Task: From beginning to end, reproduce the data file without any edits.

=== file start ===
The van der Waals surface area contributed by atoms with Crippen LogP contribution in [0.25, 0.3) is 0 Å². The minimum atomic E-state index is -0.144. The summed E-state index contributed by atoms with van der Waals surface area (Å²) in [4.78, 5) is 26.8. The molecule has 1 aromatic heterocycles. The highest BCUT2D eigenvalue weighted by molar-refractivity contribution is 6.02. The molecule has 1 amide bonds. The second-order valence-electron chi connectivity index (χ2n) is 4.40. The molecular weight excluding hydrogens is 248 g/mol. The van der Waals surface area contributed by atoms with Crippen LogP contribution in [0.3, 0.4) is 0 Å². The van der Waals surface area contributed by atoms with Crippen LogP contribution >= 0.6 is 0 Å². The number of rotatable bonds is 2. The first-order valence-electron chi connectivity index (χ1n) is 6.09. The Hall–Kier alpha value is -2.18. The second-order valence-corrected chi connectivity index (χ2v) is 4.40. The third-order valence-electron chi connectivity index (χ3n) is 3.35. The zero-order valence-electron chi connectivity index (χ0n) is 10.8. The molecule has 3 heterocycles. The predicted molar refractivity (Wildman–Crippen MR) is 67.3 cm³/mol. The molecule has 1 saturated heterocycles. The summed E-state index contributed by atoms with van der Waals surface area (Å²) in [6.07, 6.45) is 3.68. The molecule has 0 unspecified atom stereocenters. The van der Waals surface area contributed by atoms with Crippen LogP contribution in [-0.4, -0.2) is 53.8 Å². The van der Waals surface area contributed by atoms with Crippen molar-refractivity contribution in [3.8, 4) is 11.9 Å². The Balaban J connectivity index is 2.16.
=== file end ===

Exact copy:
The van der Waals surface area contributed by atoms with Crippen LogP contribution in [0.25, 0.3) is 0 Å². The minimum atomic E-state index is -0.144. The summed E-state index contributed by atoms with van der Waals surface area (Å²) in [4.78, 5) is 26.8. The molecule has 1 aromatic heterocycles. The highest BCUT2D eigenvalue weighted by molar-refractivity contribution is 6.02. The molecule has 1 amide bonds. The second-order valence-electron chi connectivity index (χ2n) is 4.40. The molecular weight excluding hydrogens is 248 g/mol. The van der Waals surface area contributed by atoms with Crippen LogP contribution in [0.3, 0.4) is 0 Å². The van der Waals surface area contributed by atoms with Crippen LogP contribution >= 0.6 is 0 Å². The number of rotatable bonds is 2. The first-order valence-electron chi connectivity index (χ1n) is 6.09. The Hall–Kier alpha value is -2.18. The second-order valence-corrected chi connectivity index (χ2v) is 4.40. The third-order valence-electron chi connectivity index (χ3n) is 3.35. The zero-order valence-electron chi connectivity index (χ0n) is 10.8. The molecule has 3 heterocycles. The predicted molar refractivity (Wildman–Crippen MR) is 67.3 cm³/mol. The molecule has 1 saturated heterocycles. The summed E-state index contributed by atoms with van der Waals surface area (Å²) in [6.07, 6.45) is 3.68. The molecule has 0 unspecified atom stereocenters. The van der Waals surface area contributed by atoms with Crippen LogP contribution in [-0.4, -0.2) is 53.8 Å². The van der Waals surface area contributed by atoms with Crippen molar-refractivity contribution in [3.8, 4) is 11.9 Å². The Balaban J connectivity index is 2.16.